"Busy. I'm busy, not rude," responded Angela. I'm very fond of her, so I let it go at that. The only things not perfect were a rather thin bellini and one of the breads, which was soggy and 'orrible.
The staff were incredible - restaurant manager Jose Garcia, his assistant Paulina Trocha and the reception manager Maddalena Ciocca to name a few. Charming, on the ball, nicely dressed.
I had a carnaroli risotto with two-year-old parmesan. I'm not normally told the age of the parmesan. This is not information I need to know. Then I note I had a truffle risotto. I don't think I could have had both, but who knows? I did have truffles because the waiter said, "The best truffles are the small red ones because they grow quite close to the tree." They were incredible. The second time I went I also had truffles and the price had nearly doubled. None of this matters because they're not serving truffles again until October. So you've got time to save up.
I ordered roasted Anjou pigeon with pickled beetroot, lyonnais onions and semolina gnocchi.
"I'd like a pigeon that's been eating well prior to coming to me," I said to Paulina, who's Polish.
"A well-feeded one?" she asked.
"Exactly," I replied.
"Any food allergies?" asked Paulina.
"No, I eat anything," I told her.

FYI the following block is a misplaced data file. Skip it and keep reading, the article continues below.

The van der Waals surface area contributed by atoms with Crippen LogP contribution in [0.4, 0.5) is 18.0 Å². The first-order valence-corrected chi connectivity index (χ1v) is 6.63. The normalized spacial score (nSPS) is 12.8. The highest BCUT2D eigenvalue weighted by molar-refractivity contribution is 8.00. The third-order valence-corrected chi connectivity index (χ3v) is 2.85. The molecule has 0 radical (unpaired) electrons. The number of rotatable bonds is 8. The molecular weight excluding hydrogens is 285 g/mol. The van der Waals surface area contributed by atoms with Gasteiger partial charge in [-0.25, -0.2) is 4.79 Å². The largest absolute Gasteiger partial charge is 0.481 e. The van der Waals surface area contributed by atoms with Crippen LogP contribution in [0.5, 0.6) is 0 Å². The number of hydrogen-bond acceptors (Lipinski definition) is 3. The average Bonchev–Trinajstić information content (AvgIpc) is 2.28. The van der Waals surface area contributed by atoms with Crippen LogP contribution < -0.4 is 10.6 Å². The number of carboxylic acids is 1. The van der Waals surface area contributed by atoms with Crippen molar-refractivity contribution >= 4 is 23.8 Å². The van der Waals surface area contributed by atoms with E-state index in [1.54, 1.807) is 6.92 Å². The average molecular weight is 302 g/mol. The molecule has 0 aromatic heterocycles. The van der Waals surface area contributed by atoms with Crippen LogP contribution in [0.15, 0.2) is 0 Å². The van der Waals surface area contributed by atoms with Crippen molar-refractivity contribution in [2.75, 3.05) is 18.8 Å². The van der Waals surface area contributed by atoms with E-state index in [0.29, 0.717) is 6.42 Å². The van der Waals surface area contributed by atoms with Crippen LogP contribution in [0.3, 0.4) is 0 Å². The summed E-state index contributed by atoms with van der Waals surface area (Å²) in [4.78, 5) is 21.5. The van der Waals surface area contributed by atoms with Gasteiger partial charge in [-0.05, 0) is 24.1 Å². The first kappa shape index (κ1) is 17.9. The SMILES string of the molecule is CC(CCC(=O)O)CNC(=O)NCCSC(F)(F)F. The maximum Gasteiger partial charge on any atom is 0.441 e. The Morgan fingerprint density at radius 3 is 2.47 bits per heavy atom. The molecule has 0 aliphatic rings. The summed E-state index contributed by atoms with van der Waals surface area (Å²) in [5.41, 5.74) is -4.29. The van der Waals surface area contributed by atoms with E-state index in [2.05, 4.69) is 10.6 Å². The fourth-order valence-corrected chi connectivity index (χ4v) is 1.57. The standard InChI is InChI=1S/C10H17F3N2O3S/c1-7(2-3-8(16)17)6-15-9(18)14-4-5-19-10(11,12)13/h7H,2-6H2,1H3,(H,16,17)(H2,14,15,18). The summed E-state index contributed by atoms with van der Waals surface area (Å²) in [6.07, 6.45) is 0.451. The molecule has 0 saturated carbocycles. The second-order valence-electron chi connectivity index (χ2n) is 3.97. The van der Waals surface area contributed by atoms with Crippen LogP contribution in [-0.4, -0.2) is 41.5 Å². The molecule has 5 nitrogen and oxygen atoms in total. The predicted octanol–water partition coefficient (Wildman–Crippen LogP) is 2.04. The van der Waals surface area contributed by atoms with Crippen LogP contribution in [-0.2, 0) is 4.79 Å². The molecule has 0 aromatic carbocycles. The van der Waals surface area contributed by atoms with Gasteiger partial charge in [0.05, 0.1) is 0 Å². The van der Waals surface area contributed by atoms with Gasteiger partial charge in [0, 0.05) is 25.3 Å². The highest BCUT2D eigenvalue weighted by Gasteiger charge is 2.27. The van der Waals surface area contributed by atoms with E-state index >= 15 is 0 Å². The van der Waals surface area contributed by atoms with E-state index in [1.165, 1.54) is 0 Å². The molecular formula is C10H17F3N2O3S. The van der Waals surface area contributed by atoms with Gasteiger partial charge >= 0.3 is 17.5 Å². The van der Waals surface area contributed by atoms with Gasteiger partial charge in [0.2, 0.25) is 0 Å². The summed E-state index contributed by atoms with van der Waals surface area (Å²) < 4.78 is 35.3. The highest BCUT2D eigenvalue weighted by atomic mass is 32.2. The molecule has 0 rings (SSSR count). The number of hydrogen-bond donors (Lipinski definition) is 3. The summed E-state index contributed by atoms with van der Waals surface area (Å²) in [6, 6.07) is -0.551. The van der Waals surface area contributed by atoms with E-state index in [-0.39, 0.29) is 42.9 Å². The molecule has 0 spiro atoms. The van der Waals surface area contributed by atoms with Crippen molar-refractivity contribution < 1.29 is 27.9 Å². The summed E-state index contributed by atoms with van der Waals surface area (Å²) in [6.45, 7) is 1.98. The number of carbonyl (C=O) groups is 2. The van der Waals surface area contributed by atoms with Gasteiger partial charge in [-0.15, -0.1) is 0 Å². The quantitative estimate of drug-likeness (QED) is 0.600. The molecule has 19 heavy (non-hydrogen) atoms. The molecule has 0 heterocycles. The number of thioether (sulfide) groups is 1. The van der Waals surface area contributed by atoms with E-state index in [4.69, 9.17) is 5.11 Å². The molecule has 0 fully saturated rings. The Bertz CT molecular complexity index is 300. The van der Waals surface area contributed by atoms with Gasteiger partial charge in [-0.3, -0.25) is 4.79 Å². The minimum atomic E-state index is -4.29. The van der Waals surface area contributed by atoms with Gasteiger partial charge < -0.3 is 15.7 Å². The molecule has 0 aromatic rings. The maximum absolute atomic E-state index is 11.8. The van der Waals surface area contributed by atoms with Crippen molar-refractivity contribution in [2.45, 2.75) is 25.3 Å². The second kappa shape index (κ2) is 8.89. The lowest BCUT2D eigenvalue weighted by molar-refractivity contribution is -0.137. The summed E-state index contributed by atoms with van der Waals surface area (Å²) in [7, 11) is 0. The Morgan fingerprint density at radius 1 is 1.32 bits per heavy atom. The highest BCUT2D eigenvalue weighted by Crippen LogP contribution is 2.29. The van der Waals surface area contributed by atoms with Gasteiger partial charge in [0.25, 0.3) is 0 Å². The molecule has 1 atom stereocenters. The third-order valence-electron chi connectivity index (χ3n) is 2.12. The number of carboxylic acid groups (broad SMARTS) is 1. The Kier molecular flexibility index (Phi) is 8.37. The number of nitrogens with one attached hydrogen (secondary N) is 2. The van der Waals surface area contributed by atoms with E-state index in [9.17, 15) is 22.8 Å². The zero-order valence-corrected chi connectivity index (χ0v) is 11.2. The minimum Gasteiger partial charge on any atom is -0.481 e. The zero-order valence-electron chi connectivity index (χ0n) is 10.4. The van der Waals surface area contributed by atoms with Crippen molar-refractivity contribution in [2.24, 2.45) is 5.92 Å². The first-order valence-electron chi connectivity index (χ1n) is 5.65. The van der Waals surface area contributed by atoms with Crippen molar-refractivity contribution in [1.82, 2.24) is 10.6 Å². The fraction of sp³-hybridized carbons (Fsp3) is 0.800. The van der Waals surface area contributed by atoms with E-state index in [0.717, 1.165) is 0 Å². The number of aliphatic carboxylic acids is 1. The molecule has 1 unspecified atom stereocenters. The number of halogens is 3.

I finished with apricot soufflé, amaretto di saronno ice cream. Geraldine had warm zabaglione with figs infused in red wine.
On another visit I had glazed pork belly, root vegetables and cooking juices; for dessert, chocolate and chestnut semifreddo, popcorn ice cream, dulce de leche. All this could mean anything. Reciting a menu is total twaddle. Just take my word for it, Murano is utterly superb. They also give you lots of bibs and bobs, before after and between. Never mind the credit crunch. Any money spent that gives you pleasure is worth it. That even applies to the parking tickets I got on both occasions, which cost me 60 quid times two. Who cares? Now 'ere's a funny thing. Not hysterical. Won't have you rolling in the aisles. But it's odd that two great Italian restaurants, Murano and the River Cafe, both have women at the helm. At the River Cafe it's Lady Ruth ("call me Ruthie") Rogers and Rose Gray. A lot of people (not me) think the River Cafe is expensive. Until February 27 it certainly isn't. If you lunch Monday through Friday it's got a winter set lunch, £24 for three courses, £18 for two. Even cash-strapped yuppies can afford that.